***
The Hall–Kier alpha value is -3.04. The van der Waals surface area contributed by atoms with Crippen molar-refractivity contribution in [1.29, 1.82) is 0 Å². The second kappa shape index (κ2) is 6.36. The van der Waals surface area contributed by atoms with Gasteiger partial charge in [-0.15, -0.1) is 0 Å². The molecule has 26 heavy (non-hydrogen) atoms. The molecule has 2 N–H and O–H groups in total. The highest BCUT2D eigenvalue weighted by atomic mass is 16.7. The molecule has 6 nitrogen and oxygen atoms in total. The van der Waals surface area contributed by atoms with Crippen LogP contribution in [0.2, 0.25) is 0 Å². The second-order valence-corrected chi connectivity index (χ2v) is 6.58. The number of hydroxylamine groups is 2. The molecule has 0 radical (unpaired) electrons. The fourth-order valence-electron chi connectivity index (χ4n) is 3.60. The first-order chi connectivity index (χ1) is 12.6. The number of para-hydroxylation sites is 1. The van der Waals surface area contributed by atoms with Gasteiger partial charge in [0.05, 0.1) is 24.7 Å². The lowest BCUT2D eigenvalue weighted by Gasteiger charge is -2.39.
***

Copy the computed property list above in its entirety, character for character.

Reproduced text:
The Hall–Kier alpha value is -3.04. The van der Waals surface area contributed by atoms with Crippen molar-refractivity contribution in [1.29, 1.82) is 0 Å². The second kappa shape index (κ2) is 6.36. The van der Waals surface area contributed by atoms with Gasteiger partial charge in [-0.15, -0.1) is 0 Å². The molecule has 26 heavy (non-hydrogen) atoms. The molecule has 2 N–H and O–H groups in total. The highest BCUT2D eigenvalue weighted by atomic mass is 16.7. The molecule has 6 nitrogen and oxygen atoms in total. The van der Waals surface area contributed by atoms with Crippen LogP contribution in [0.2, 0.25) is 0 Å². The second-order valence-corrected chi connectivity index (χ2v) is 6.58. The number of hydroxylamine groups is 2. The molecule has 0 radical (unpaired) electrons. The fourth-order valence-electron chi connectivity index (χ4n) is 3.60. The first-order chi connectivity index (χ1) is 12.6. The number of para-hydroxylation sites is 1. The van der Waals surface area contributed by atoms with Gasteiger partial charge in [0.05, 0.1) is 24.7 Å². The lowest BCUT2D eigenvalue weighted by Gasteiger charge is -2.39.